It is not so important for me to force doing these activities anymore, but rather to love them whenever they occasionally pop into my momentary life. It’s one of things I wish I had known earlier, but could never have.

I recently got a job that will take up many of my evenings, including the nights of my coveted meditation classes. There is change again in the air, but now, I can recognize it, and open instead of close to it.

What space, what room, to see what will come next. It’s actually rather exciting.



Holy shit, snow is white.

Snow is white.

This is where my more logical friends, who call my Pollyanna, will say that I’m going a little crazy.


Why didn’t the coast guard save the hippie?

He was too far out, maan.


Come, take a swim with me.


Trees are rooted. They dance, they bleed, some of their wounds never heal, rings of age define their growth. They are life, and life happens around them, and through and on them, too.


Snow falls on them, like it falls on the wild brown grass and the stocky sagebrush. Like it falls on the road, and the person walking on the side of the street, and the car driving through time.

It is white.

I hate winter. I started hating winter my freshman year of college in Vermont. When my first boyfriend dumped me for another girl, and I was trying to fit in, and it was -20 every day for a month, and the cold air seeped through my dorm room windows every day, and I couldn’t find belonging no matter where I reached – not at the kegger parties, nor singing to Disturbed with my roommate, nor the snowshoeing excursions, nor the classrooms where everyone had a hand up – not in any places where I thought I belonged.


White is my favorite color.

I stood on a bridge arching over a river a few weeks ago. There was ice, and snow, and a searingly cold breeze. I felt my skin prickle and – look at that – I felt. It wasn’t cold or unbearable or painful or thought. It was, just, … felt.

I love white because it is empty and full. It is a duality. It contains everything and nothing.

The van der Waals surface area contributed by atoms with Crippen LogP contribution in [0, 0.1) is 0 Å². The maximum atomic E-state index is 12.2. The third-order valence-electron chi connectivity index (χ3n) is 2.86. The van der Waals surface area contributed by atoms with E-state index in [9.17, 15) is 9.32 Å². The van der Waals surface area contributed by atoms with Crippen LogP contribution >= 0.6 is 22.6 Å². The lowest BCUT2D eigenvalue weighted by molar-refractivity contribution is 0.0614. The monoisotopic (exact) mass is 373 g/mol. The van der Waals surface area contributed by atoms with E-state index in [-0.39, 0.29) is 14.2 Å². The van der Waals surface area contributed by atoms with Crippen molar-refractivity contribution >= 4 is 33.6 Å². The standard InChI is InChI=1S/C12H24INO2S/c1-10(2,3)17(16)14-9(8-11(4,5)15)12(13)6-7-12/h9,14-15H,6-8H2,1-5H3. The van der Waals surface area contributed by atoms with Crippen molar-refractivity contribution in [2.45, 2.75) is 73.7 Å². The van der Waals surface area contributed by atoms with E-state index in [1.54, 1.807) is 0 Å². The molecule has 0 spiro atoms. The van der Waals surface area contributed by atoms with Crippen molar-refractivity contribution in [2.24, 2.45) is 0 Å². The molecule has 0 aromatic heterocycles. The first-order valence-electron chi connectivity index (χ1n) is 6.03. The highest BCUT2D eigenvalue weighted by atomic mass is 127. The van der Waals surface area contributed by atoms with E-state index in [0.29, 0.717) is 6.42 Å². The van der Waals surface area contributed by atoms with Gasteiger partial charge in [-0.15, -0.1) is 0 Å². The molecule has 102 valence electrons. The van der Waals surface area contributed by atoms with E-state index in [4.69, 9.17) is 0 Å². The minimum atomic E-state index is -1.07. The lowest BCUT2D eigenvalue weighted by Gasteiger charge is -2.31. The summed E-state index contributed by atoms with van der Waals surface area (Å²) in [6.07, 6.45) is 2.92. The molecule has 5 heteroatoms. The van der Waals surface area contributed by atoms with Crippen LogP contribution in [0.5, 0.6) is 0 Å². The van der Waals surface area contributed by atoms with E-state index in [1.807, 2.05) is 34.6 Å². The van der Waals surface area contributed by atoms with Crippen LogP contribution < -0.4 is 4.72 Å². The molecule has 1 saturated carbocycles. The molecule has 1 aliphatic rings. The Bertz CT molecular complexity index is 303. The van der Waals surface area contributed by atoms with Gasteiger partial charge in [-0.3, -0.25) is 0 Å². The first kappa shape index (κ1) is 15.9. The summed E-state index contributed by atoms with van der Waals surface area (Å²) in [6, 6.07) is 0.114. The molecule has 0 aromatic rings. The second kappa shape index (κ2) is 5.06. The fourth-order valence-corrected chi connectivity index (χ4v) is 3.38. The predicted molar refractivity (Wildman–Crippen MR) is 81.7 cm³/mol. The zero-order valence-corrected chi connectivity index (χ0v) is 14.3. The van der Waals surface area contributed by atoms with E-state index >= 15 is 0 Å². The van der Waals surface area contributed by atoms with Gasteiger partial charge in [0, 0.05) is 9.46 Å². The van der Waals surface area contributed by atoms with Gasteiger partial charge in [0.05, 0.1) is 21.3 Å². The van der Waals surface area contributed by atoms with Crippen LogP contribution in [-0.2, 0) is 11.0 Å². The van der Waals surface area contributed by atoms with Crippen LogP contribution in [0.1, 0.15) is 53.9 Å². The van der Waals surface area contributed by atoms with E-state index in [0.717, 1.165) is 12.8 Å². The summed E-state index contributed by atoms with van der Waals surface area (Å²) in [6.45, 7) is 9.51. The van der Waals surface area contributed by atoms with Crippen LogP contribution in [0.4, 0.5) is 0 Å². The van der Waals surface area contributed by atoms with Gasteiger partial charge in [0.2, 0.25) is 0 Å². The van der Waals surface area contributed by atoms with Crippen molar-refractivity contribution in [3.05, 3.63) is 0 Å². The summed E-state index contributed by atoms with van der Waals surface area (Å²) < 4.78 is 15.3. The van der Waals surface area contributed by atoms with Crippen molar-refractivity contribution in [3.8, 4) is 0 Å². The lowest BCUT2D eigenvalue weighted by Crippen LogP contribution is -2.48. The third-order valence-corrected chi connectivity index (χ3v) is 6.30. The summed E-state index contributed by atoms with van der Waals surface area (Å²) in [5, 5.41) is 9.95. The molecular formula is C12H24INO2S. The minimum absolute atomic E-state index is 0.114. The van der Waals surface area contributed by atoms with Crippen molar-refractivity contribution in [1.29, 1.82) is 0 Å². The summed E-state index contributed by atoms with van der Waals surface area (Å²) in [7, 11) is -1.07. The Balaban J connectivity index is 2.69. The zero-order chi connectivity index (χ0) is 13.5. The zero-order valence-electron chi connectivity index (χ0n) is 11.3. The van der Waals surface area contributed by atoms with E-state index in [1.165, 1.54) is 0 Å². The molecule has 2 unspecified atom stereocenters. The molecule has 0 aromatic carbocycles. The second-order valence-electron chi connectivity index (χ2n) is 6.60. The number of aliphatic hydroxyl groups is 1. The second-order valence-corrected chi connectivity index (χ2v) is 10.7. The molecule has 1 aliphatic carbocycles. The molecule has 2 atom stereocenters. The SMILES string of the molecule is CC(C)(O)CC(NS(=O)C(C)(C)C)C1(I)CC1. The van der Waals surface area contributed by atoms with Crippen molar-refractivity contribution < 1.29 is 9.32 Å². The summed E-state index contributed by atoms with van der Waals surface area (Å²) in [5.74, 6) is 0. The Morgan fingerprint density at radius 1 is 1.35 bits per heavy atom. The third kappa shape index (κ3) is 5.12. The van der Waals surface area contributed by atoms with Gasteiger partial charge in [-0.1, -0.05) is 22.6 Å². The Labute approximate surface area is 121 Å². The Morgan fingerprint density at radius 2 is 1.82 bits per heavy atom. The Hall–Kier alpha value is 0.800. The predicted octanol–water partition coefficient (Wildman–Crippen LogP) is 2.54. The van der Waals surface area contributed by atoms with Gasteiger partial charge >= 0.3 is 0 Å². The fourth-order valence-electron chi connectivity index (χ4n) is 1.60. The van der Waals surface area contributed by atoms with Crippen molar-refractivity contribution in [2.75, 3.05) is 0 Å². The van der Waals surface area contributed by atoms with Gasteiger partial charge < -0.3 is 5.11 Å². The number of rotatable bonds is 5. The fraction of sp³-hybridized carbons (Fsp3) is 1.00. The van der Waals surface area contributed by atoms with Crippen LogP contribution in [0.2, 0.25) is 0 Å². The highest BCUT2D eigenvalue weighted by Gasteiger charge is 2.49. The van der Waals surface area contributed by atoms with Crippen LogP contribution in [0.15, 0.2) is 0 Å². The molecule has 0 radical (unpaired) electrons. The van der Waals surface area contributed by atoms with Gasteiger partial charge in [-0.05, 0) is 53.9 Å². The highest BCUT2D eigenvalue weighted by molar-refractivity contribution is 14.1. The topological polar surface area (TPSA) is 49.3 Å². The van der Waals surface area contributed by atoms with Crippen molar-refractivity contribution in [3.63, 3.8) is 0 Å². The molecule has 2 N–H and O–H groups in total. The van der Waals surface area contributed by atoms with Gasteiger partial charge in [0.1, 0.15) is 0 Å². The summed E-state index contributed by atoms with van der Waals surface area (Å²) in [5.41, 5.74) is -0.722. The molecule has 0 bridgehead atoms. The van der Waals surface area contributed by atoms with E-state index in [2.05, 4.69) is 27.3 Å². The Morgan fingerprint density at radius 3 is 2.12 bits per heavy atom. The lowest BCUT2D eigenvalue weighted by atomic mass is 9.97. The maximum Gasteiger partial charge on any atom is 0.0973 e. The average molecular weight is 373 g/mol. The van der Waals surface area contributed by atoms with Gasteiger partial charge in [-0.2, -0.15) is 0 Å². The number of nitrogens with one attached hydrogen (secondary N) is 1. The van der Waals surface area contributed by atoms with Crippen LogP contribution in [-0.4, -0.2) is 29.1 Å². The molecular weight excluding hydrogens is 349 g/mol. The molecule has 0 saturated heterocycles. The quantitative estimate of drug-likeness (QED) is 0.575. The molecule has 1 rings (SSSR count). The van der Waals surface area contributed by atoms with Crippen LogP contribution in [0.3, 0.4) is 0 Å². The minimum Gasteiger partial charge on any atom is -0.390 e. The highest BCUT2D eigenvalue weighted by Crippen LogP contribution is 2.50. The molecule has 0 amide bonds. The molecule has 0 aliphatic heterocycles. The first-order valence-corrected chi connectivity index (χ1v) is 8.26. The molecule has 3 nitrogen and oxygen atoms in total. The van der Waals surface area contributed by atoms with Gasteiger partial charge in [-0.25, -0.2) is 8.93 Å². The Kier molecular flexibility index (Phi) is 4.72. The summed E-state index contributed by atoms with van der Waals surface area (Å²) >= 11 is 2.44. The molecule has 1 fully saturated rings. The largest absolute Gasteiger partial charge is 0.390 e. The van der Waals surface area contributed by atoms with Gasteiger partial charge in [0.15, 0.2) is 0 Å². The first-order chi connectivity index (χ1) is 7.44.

It is any possibility; it is no different than this moment; it is reality.


Every (this) moment is different.

Every (this) moment is beautiful.

Every (this) moment is infinite.


Look at that: Today, I love winter. 


Holy shit,

snow is white.


Snow is white.



Border Crossings

Crossing borders can be uncertain. You might find a used condom under a bed in a hotel on the Ethiopia/Kenya border, or you might not almost be let into Syria because you put ‘news assistant’ on the customs form (thank you, stranger, who somehow convinced the custom officials to let me in after an hour of discussion. The official ripped up the form and instructed me to put “secretary” on it instead).

Or, it might be reaching your hands to the windshield and yelling “First to Missouri!” or “First to Washington!” in triumph as the car passes over an invisible line.

There are liminal periods and transitioning places and collaboration around borders too, such as the town Kanorado on the edge of Kansas and Colorado, or Calexico near California and Mexico.

We all know borders are arbitrary, constructed to create order over open lands and along rivers.

Our internal borders are arbitrary too, ones that we build from our past to identify ourselves and categorize our lives.

But, they are there for a reason. Perhaps it is so we can cross them.

Something Taken

A few weeks ago, my laptop was stolen. Someone had busted the back window of my parents’ new car, reaching in to efficiently search and retrieve my laptop.

Surprisingly, it was ok.

No, I did not password protect my computer (which I suggest to everyone now as a reminder). I lost five years of my writing, of academic work, of work work, of deeply personal journals, and a digital lifetime of photographs. Yes, I had backups, so all was not lost.

Just a computer,

to someone who needed it more than I. And, to someone who might find something in there that they need, too.

Because the universe works exactly as it does. Thank you.

Dirty Thirty